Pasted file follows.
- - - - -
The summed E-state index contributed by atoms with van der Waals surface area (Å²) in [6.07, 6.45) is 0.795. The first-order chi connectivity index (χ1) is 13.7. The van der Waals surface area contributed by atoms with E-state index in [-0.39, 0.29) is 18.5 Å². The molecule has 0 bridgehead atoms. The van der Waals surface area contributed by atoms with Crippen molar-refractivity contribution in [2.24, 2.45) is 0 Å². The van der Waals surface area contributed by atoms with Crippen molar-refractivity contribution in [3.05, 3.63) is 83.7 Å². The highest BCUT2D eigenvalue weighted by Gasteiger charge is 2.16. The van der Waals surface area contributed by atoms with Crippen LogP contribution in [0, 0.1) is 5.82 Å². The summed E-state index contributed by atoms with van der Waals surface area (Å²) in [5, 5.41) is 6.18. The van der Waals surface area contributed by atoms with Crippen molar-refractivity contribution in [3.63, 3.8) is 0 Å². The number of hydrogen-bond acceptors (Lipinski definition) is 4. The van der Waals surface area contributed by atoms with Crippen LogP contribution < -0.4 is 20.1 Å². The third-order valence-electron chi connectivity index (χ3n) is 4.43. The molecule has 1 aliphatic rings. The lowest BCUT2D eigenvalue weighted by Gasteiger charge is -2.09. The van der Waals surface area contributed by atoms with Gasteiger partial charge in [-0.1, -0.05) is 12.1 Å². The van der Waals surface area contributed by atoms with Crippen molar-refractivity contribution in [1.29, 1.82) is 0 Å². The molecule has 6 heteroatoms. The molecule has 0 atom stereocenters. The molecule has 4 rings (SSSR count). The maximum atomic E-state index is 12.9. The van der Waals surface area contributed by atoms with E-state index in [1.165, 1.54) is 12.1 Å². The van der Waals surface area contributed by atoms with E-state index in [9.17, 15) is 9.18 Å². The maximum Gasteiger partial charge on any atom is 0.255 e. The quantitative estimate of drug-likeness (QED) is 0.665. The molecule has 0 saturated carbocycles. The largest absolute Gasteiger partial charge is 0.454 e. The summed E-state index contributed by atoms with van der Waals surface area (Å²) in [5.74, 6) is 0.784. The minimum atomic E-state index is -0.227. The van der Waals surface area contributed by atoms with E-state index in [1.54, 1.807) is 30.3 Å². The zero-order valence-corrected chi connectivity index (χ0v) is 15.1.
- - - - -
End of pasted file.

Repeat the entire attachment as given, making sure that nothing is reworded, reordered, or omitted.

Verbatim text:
The summed E-state index contributed by atoms with van der Waals surface area (Å²) in [6.07, 6.45) is 0.795. The first-order chi connectivity index (χ1) is 13.7. The van der Waals surface area contributed by atoms with E-state index in [-0.39, 0.29) is 18.5 Å². The molecule has 0 bridgehead atoms. The van der Waals surface area contributed by atoms with Crippen molar-refractivity contribution in [2.24, 2.45) is 0 Å². The van der Waals surface area contributed by atoms with Crippen molar-refractivity contribution in [3.05, 3.63) is 83.7 Å². The highest BCUT2D eigenvalue weighted by Gasteiger charge is 2.16. The van der Waals surface area contributed by atoms with Crippen LogP contribution in [0, 0.1) is 5.82 Å². The summed E-state index contributed by atoms with van der Waals surface area (Å²) in [5, 5.41) is 6.18. The van der Waals surface area contributed by atoms with Crippen molar-refractivity contribution in [3.63, 3.8) is 0 Å². The number of hydrogen-bond acceptors (Lipinski definition) is 4. The van der Waals surface area contributed by atoms with Crippen LogP contribution < -0.4 is 20.1 Å². The third-order valence-electron chi connectivity index (χ3n) is 4.43. The molecule has 1 aliphatic rings. The lowest BCUT2D eigenvalue weighted by Gasteiger charge is -2.09. The van der Waals surface area contributed by atoms with Gasteiger partial charge in [-0.1, -0.05) is 12.1 Å². The van der Waals surface area contributed by atoms with Crippen molar-refractivity contribution in [1.29, 1.82) is 0 Å². The molecule has 6 heteroatoms. The molecule has 0 atom stereocenters. The molecule has 4 rings (SSSR count). The maximum atomic E-state index is 12.9. The van der Waals surface area contributed by atoms with E-state index in [1.165, 1.54) is 12.1 Å². The van der Waals surface area contributed by atoms with E-state index in [9.17, 15) is 9.18 Å². The maximum Gasteiger partial charge on any atom is 0.255 e. The quantitative estimate of drug-likeness (QED) is 0.665. The molecule has 0 saturated carbocycles. The largest absolute Gasteiger partial charge is 0.454 e. The summed E-state index contributed by atoms with van der Waals surface area (Å²) in [5.74, 6) is 0.784. The minimum atomic E-state index is -0.227. The van der Waals surface area contributed by atoms with E-state index in [1.54, 1.807) is 30.3 Å². The zero-order valence-corrected chi connectivity index (χ0v) is 15.1.